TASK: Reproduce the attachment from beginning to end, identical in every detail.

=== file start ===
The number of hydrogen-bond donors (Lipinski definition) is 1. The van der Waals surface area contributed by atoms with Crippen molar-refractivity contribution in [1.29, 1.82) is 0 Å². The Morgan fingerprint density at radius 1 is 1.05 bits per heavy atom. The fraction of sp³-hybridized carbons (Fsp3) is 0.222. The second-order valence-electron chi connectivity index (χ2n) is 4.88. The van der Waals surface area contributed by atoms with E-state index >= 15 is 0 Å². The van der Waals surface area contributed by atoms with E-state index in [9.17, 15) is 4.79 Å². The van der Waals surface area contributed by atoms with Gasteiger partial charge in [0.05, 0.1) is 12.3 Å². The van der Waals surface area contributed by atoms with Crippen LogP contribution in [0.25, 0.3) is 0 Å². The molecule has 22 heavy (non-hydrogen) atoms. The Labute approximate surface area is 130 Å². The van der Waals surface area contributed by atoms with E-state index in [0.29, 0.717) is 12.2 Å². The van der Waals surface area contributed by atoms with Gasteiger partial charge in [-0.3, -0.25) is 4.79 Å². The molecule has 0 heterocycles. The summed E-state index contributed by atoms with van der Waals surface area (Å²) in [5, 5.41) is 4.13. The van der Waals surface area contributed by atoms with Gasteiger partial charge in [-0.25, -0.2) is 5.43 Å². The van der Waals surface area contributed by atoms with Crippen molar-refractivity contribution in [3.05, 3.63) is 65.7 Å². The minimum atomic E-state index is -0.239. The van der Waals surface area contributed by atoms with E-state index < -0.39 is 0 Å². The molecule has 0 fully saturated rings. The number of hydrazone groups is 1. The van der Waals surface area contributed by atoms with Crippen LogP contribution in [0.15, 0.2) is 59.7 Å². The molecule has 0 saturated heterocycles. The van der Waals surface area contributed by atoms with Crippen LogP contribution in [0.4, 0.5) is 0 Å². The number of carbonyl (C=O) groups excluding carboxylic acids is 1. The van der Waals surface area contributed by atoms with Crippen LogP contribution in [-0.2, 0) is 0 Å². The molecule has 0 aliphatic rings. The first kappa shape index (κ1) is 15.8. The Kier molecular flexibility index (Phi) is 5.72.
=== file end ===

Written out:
The number of hydrogen-bond donors (Lipinski definition) is 1. The van der Waals surface area contributed by atoms with Crippen molar-refractivity contribution in [1.29, 1.82) is 0 Å². The Morgan fingerprint density at radius 1 is 1.05 bits per heavy atom. The fraction of sp³-hybridized carbons (Fsp3) is 0.222. The second-order valence-electron chi connectivity index (χ2n) is 4.88. The van der Waals surface area contributed by atoms with E-state index >= 15 is 0 Å². The van der Waals surface area contributed by atoms with E-state index in [9.17, 15) is 4.79 Å². The van der Waals surface area contributed by atoms with Gasteiger partial charge in [0.05, 0.1) is 12.3 Å². The van der Waals surface area contributed by atoms with Crippen LogP contribution in [0.25, 0.3) is 0 Å². The molecule has 22 heavy (non-hydrogen) atoms. The Labute approximate surface area is 130 Å². The van der Waals surface area contributed by atoms with E-state index in [0.29, 0.717) is 12.2 Å². The van der Waals surface area contributed by atoms with Gasteiger partial charge in [-0.3, -0.25) is 4.79 Å². The molecule has 0 heterocycles. The summed E-state index contributed by atoms with van der Waals surface area (Å²) in [5, 5.41) is 4.13. The van der Waals surface area contributed by atoms with Gasteiger partial charge in [-0.25, -0.2) is 5.43 Å². The van der Waals surface area contributed by atoms with Crippen molar-refractivity contribution in [3.05, 3.63) is 65.7 Å². The minimum atomic E-state index is -0.239. The van der Waals surface area contributed by atoms with E-state index < -0.39 is 0 Å². The molecule has 0 fully saturated rings. The number of hydrazone groups is 1. The van der Waals surface area contributed by atoms with Crippen LogP contribution in [0.15, 0.2) is 59.7 Å². The molecule has 0 saturated heterocycles. The van der Waals surface area contributed by atoms with Crippen LogP contribution in [0.4, 0.5) is 0 Å². The number of carbonyl (C=O) groups excluding carboxylic acids is 1. The van der Waals surface area contributed by atoms with Crippen LogP contribution in [-0.2, 0) is 0 Å². The molecule has 0 aliphatic rings. The first kappa shape index (κ1) is 15.8. The Kier molecular flexibility index (Phi) is 5.72.